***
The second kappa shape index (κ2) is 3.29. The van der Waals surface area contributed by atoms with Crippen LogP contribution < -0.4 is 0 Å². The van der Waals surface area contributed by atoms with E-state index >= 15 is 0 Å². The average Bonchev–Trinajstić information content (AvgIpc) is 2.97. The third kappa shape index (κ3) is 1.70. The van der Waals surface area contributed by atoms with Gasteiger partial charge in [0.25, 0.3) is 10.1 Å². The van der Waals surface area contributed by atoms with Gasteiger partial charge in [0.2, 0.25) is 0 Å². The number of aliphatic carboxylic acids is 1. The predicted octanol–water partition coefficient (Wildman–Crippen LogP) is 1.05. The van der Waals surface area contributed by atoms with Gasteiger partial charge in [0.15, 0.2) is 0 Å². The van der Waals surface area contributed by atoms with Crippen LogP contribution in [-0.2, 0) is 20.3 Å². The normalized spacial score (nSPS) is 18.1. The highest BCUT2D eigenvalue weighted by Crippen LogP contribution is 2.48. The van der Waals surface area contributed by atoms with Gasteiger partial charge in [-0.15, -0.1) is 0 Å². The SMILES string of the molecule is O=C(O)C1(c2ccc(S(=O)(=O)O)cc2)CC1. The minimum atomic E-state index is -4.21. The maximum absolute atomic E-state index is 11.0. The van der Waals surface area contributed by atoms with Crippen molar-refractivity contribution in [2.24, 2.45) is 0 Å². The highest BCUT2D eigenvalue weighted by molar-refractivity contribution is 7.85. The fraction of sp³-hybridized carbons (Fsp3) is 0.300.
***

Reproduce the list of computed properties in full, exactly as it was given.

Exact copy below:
The second kappa shape index (κ2) is 3.29. The van der Waals surface area contributed by atoms with Crippen LogP contribution < -0.4 is 0 Å². The van der Waals surface area contributed by atoms with E-state index >= 15 is 0 Å². The average Bonchev–Trinajstić information content (AvgIpc) is 2.97. The third kappa shape index (κ3) is 1.70. The van der Waals surface area contributed by atoms with Gasteiger partial charge in [0.25, 0.3) is 10.1 Å². The van der Waals surface area contributed by atoms with Gasteiger partial charge in [0.2, 0.25) is 0 Å². The number of aliphatic carboxylic acids is 1. The predicted octanol–water partition coefficient (Wildman–Crippen LogP) is 1.05. The van der Waals surface area contributed by atoms with Gasteiger partial charge in [0.15, 0.2) is 0 Å². The van der Waals surface area contributed by atoms with Crippen LogP contribution in [-0.2, 0) is 20.3 Å². The normalized spacial score (nSPS) is 18.1. The highest BCUT2D eigenvalue weighted by Crippen LogP contribution is 2.48. The van der Waals surface area contributed by atoms with Gasteiger partial charge in [-0.15, -0.1) is 0 Å². The SMILES string of the molecule is O=C(O)C1(c2ccc(S(=O)(=O)O)cc2)CC1. The minimum atomic E-state index is -4.21. The maximum absolute atomic E-state index is 11.0. The van der Waals surface area contributed by atoms with Crippen molar-refractivity contribution in [2.24, 2.45) is 0 Å². The highest BCUT2D eigenvalue weighted by molar-refractivity contribution is 7.85. The fraction of sp³-hybridized carbons (Fsp3) is 0.300.